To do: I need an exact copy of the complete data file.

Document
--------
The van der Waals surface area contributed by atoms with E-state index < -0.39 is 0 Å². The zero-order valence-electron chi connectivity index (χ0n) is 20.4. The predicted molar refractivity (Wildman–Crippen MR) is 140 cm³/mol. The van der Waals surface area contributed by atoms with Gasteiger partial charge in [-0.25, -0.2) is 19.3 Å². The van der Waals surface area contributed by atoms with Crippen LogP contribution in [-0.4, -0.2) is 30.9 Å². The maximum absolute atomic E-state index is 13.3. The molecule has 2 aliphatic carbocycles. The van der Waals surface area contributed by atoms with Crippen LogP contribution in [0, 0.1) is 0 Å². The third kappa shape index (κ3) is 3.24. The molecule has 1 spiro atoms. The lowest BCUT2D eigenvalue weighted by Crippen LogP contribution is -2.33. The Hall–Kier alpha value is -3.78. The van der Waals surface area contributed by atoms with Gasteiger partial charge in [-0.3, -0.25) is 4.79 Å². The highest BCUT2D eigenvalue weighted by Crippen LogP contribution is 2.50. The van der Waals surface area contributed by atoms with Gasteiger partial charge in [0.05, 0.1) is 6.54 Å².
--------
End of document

The van der Waals surface area contributed by atoms with E-state index < -0.39 is 0 Å². The zero-order valence-electron chi connectivity index (χ0n) is 20.4. The predicted molar refractivity (Wildman–Crippen MR) is 140 cm³/mol. The van der Waals surface area contributed by atoms with Gasteiger partial charge in [-0.25, -0.2) is 19.3 Å². The van der Waals surface area contributed by atoms with Crippen LogP contribution in [-0.4, -0.2) is 30.9 Å². The maximum absolute atomic E-state index is 13.3. The molecule has 2 aliphatic carbocycles. The van der Waals surface area contributed by atoms with Crippen LogP contribution in [0, 0.1) is 0 Å². The third kappa shape index (κ3) is 3.24. The molecule has 1 spiro atoms. The lowest BCUT2D eigenvalue weighted by Crippen LogP contribution is -2.33. The Hall–Kier alpha value is -3.78. The van der Waals surface area contributed by atoms with Gasteiger partial charge in [-0.3, -0.25) is 4.79 Å². The highest BCUT2D eigenvalue weighted by Crippen LogP contribution is 2.50. The van der Waals surface area contributed by atoms with Gasteiger partial charge in [0.05, 0.1) is 6.54 Å².